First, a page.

Electropneumatic transducer 146 receives gas from a supply (not shown) by way of an inlet 148. Preferably, electropneumatic transducer 146 comprises a commercially available, current to pneumatic transducer with output booster such as a Catalog No. T 5226-4 available from Fairchild Industrial Products Co. of Winston-Salem, N.C. Where such a transducer is used, gas inlet 148 is suitably connected to a nominal 100 psi air supply. Alternatively, electropneumatic transducer 146 may suitably comprise a pump such as an electrically driven gas (e.g., air) pump whose output varies in a predictable manner according to an electrical input signal. In that event, the inlet of the pump could suitably be connected to atmosphere. Electropneumatic transducer 146 is preferably mounted in a fixed location remote from dispensing gun 10 in order to minimize the weight and bulk of the load carried by the robot. At the same time, hose 144 should be kept as short as possible in order to reduce pneumatic lag. Where the flow capacity of electropneumatic transducer 146 is insufficient to impart a desired conformation to the deposit of liquid material formed on the workpiece, an air-piloted regulator (not shown) may be connected in series with hose 144 as a volume booster. For example, a model 11-042-005 compressed air service, pilot-operated regulator manufactured by C. A. Norgren Co. of Littleton, Colo. may be used to boost the output of the Fairchild transducer mentioned above from a maximum of less than about 20 SCFm to a maximum of about 40 SCFm.
In order to control the volume of liquid material per unit length contained in bead, B, metering valve 27 is controlled in closed loop servo fashion according to a flow control signal 246 generated by a liquid flow rate controller 200. The structure and operation of controller 200 are described in detail in previously referenced U.S. patent application Ser. No. 07/164,536. For present purposes, it is sufficient to note that controller 200 causes metering valve 27 to be modulated as required between its fully open and fully closed positions in order to produce a desired rate of liquid discharge from outlet 30. Controller 200 receives a driving signal 222 which represents a desired liquid discharge rate and which is generated by an amplifier 227 in accordance with a toolspeed signal 228.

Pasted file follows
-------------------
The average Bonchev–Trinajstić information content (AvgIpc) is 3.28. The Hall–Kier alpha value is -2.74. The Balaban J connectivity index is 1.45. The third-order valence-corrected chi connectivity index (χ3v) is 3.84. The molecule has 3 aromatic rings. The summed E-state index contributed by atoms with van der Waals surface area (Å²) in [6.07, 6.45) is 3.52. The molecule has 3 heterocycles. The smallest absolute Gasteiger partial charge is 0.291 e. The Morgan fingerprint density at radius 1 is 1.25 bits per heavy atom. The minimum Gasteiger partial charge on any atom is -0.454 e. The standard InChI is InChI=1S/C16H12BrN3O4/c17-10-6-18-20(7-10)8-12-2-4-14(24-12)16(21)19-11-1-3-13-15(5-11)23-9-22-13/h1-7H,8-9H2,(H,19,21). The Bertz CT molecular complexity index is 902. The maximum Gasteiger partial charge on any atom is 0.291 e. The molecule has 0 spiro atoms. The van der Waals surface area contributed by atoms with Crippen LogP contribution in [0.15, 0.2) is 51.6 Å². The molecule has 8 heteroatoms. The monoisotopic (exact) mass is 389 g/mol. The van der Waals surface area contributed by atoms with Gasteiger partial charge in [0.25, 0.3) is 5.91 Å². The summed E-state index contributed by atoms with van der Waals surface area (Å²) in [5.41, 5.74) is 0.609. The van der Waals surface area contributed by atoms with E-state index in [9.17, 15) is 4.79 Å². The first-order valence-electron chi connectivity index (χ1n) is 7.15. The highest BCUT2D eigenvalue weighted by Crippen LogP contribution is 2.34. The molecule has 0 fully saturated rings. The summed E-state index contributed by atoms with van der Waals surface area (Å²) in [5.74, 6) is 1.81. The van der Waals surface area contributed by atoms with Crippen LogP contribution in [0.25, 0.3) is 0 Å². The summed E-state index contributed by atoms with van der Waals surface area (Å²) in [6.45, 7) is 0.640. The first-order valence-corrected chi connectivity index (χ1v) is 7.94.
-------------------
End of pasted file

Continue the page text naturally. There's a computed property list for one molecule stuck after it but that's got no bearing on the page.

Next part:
Toolspeed signal 228 is a signal available from the robot controller which varies according to the speed of travel of outlet 30 relative to workpiece, W. Through the robot controller, the gain of signal 228 can be adjusted by way of a toolspeed multiplier selected to provide a desired flow rate as a function of speed of travel. Standard robot controllers often have available a toolspeed signal 228 which leads the motion of tool mounting face 13 by some amount of time, usually a few tenths of a second. Where such a leading toolspeed signal is available, a time delay 229 is interposed between amplifier 227 and controller 200. Delay 229 is adjusted to equal any excess in time between the amount by which toolspeed signal 228 leads the motion of gun 10 and the actual lag in response between a step change in driving signal 222 and a corresponding change in flow emanating from outlet 30. Delay 229 thus serves to reduce the effect of any differences in the response times of the liquid and pneumatic portions of the system.